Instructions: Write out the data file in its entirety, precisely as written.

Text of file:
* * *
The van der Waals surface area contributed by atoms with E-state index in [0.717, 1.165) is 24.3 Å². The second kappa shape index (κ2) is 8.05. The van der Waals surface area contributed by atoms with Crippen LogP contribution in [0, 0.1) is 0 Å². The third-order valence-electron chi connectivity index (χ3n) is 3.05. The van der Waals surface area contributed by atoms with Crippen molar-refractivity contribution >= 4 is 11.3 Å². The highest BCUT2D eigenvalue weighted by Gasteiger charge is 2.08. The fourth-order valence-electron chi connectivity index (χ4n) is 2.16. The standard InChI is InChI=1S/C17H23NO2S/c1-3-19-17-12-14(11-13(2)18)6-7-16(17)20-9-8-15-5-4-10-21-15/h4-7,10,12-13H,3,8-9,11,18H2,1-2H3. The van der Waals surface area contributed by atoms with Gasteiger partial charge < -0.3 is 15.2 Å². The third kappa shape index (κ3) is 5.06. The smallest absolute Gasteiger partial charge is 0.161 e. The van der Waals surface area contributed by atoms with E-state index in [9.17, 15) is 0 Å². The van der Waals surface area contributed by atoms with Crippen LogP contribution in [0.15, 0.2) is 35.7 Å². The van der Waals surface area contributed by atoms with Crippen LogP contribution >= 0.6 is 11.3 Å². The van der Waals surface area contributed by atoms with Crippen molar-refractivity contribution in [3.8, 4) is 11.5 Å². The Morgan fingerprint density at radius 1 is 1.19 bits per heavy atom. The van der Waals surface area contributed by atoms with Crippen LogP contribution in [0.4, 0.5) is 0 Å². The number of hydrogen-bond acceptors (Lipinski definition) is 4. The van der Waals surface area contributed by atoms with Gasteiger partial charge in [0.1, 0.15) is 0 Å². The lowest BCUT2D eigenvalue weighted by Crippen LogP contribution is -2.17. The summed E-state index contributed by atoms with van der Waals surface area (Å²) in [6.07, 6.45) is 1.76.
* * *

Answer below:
The van der Waals surface area contributed by atoms with E-state index in [0.717, 1.165) is 24.3 Å². The second kappa shape index (κ2) is 8.05. The van der Waals surface area contributed by atoms with Crippen LogP contribution in [0, 0.1) is 0 Å². The third-order valence-electron chi connectivity index (χ3n) is 3.05. The van der Waals surface area contributed by atoms with Crippen molar-refractivity contribution >= 4 is 11.3 Å². The highest BCUT2D eigenvalue weighted by Gasteiger charge is 2.08. The fourth-order valence-electron chi connectivity index (χ4n) is 2.16. The standard InChI is InChI=1S/C17H23NO2S/c1-3-19-17-12-14(11-13(2)18)6-7-16(17)20-9-8-15-5-4-10-21-15/h4-7,10,12-13H,3,8-9,11,18H2,1-2H3. The van der Waals surface area contributed by atoms with Gasteiger partial charge < -0.3 is 15.2 Å². The third kappa shape index (κ3) is 5.06. The smallest absolute Gasteiger partial charge is 0.161 e. The van der Waals surface area contributed by atoms with E-state index in [9.17, 15) is 0 Å². The van der Waals surface area contributed by atoms with Crippen LogP contribution in [0.15, 0.2) is 35.7 Å². The van der Waals surface area contributed by atoms with Crippen LogP contribution >= 0.6 is 11.3 Å². The van der Waals surface area contributed by atoms with Crippen molar-refractivity contribution in [3.8, 4) is 11.5 Å². The Morgan fingerprint density at radius 1 is 1.19 bits per heavy atom. The van der Waals surface area contributed by atoms with Crippen LogP contribution in [0.4, 0.5) is 0 Å². The number of hydrogen-bond acceptors (Lipinski definition) is 4. The van der Waals surface area contributed by atoms with Gasteiger partial charge in [0.1, 0.15) is 0 Å². The lowest BCUT2D eigenvalue weighted by Crippen LogP contribution is -2.17. The summed E-state index contributed by atoms with van der Waals surface area (Å²) in [6.07, 6.45) is 1.76.